Anyway, the arguments need not be re-worked in this note (follow this hyperlink for the whole essay), but I was very intrigued by the possible significance of two rather different ways of thinking, and the impact of these different mindsets. It would be ingenuous to suggest that these are absolutes – very far from it, they are small phenomena on the margin – statistically, but not numerically, significant. Most engineers are of course not starkly ‘binary’ in this sense, though it is far from an unknown phenomenon.
What it does do is to make us think about education. If choice of discipline has this impact, we should be asking ourselves how to maximise the impact of the social sciences – how to raise their status, encourage the ‘valorisation’ of their approach to the world and improve their quality – all this in an environment where religious and political authoritarianism find them threatening. And we should be learning from the excellent work done in the UK and the US to broaden STEM curricula, to make sure that scientists have access to the destabilising questioning of the sociology and philosophy of science – as well as to the fullness of Popperian falsifiability, a parallel immunisation all too often lost in the torrent of fact.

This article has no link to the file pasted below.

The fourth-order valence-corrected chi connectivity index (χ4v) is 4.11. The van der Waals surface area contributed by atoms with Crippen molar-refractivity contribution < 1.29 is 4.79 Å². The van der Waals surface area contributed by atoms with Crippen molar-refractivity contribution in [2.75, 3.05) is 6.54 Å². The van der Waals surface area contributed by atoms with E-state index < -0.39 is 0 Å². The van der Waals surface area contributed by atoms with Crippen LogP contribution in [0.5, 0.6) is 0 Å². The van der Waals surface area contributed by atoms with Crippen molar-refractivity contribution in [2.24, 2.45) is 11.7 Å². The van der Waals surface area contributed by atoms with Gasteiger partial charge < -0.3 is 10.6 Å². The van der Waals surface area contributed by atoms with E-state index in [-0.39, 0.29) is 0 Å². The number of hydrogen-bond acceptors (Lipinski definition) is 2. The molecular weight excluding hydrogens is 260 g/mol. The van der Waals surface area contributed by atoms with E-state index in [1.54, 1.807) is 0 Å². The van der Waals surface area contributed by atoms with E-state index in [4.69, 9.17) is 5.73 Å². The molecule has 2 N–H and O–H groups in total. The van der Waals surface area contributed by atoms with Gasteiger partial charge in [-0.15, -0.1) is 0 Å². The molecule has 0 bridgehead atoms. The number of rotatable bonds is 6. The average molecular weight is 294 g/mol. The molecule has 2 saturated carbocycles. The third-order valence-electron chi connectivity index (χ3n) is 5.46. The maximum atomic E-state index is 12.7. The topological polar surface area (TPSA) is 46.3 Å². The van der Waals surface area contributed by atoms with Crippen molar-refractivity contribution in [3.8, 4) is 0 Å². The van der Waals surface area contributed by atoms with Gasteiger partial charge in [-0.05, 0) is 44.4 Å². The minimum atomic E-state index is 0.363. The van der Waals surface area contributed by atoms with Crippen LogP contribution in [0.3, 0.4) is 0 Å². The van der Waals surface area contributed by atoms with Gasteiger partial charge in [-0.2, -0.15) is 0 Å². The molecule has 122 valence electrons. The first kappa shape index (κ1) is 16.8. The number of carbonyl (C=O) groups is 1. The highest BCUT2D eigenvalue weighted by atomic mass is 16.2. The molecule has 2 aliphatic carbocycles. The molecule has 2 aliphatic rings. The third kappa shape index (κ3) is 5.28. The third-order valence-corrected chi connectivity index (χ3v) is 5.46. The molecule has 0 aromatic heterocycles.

And we should be looking closely at schools. Because it is very possible that it is not the university faculties that are driving out critical individualism, nuance and complex non-binary thinking – but the entire structure of schooling in the MENA region. Rather, it might be that a long tradition of passive education from the msid or kuttab (the koranic school) to the baccalaureate is creating the minds that feed and are fed by the binarism of simplistic science teaching when (and if) it is finally encountered. The classroom and the examination system in which young Arabs and Amazigh are intellectually formed may – perhaps – be a selection mechanism for what Diego Gambetta calls the ‘engineering mindset,’ and we might call the ‘uncritical mind.’ Whichever we call it, it seems to offer an increased degree of vulnerability to the ill-understood process known as ‘radicalisation.’